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  • Channel.com Briefs: Exodus & Global Centre, CWO, Vignette

    Exodus acquires GlobalCenter, CWO shows off B2B, Vignette targets ASPs

  • How to Get a Date

    Remember the service economy? Every once in a while you have an opportunity to interact with it: getting a haircut, an oil change or a spinal realignment, taking the dog to the groomer, visiting a financial adviser, summoning a plumber.

  • Starting Cold

    The commute: One Monday morning, Ken O'Neill, CIO of the government of Nunavut, left Ottawa for a three-hour flight north to Iqaluit, the capital of the new Canadian territory. The plane couldn't land because of bad weather, so it continued on to the next scheduled stop, Rankin Inlet, about 700 miles west across Hudson Bay. From there, the best choice was to continue about 700 miles farther west to Yellowknife in the Northwest Territories, then south to Edmonton and down to Calgary. Finally, O'Neill took the red-eye back east to Ottawa just in time to catch the next morning's flight to Iqaluit.

  • Music for the Masses

    The MP3 saga grows increasingly fascinating as it unfolds its intricate array of plots and counter-plots. A work in progress, its finale is still shrouded in the mists of the future.

  • Yahoo Launches New Voice Services

    Yahoo Inc. Tuesday launched a new suite of voice services designed to enhance consumers' ability to communicate and access information on the Internet -- and it's free.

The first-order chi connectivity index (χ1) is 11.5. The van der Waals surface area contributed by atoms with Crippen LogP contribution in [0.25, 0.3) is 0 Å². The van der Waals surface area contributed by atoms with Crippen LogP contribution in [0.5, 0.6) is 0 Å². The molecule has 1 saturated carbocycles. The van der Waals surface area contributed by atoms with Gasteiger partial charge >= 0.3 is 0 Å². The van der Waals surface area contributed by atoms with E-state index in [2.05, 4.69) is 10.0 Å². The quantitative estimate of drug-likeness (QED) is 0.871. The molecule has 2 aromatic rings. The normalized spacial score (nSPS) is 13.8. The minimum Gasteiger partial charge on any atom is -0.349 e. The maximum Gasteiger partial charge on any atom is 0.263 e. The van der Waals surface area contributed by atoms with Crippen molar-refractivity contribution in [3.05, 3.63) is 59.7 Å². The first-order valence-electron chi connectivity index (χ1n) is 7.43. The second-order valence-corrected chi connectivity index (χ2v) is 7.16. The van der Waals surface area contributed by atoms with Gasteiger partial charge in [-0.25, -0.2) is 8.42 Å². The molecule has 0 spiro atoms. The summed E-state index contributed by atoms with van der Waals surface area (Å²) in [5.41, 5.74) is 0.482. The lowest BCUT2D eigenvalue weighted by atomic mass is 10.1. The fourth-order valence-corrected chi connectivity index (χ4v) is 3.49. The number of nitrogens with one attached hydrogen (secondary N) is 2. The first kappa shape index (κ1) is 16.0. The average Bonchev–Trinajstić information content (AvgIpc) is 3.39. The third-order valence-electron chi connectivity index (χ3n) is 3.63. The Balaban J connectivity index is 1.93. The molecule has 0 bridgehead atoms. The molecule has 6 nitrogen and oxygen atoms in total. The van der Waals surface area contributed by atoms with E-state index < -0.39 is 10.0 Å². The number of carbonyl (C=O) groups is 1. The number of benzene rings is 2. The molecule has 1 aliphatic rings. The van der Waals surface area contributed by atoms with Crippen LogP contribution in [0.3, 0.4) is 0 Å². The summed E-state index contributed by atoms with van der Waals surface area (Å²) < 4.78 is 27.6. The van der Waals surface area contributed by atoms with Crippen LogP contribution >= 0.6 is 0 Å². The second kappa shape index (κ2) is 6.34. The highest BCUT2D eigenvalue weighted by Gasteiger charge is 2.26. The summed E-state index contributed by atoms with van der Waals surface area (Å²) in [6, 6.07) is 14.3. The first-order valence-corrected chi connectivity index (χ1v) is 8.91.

• PC Solutions: Out of the Box

    HP ScanJet 4300c, Umax Astra, CanoScan D660U, Epsom Perfection 640U

  • Planet 2000: i2 Unveils Updated Marketplace Platform

    At its Planet 2000 conference in San Diego, i2 Technologies announced the availability of TradeMatrix 5.0 and its Customer Order Management.

  • Yet Another 'Chief'? Don't Roll Your Eyes

    Recently, Computerworld's Patrick Thibodeau, reporting from the Global Privacy Summit in Washington, wrote that companies are creating a new "chief" role - that of chief privacy officer (CPO). CPOs are meant to be the executives on the front line of an issue that can affect the bottom line: establishing trust with customers by creating and executing data-privacy policies.

  • Report: Kobe Steel to Quit Chip Business

    Kobe Steel Ltd. is in the final stage of negotiations to sell its 75 percent stake in KMT Semiconductor Ltd. to joint-venture partner Micron Technology Inc., the Nihon Keizai Shimbun has reported in its Wednesday morning edition.

  • Carrier to Build Packet Network Around Lucent Gear

    SBC Telecom has taken steps to establish itself as the formidable local competitor in cities outside its traditional sales area.

  • The Disorganization Man

    The last decade has been one of incredible technical tumult. And like an earthquake centered in Silicon Valley, the hundreds of new companies spawned there have added hundreds of billions of dollars to today's thriving economy. Behind at least five of those startups stands Jim Clark, mastermind behind the Geometry Engine chip that brought 3-D graphics-and virtual reality-to the world.

  • GlobalCenter Deal Gives Exodus Boost

    Web-hosting provider Exodus Communications Inc.'s announced acquisition of competitor GlobalCenter Inc. could boost Exodus' offerings in the managed services arena, according to industry experts.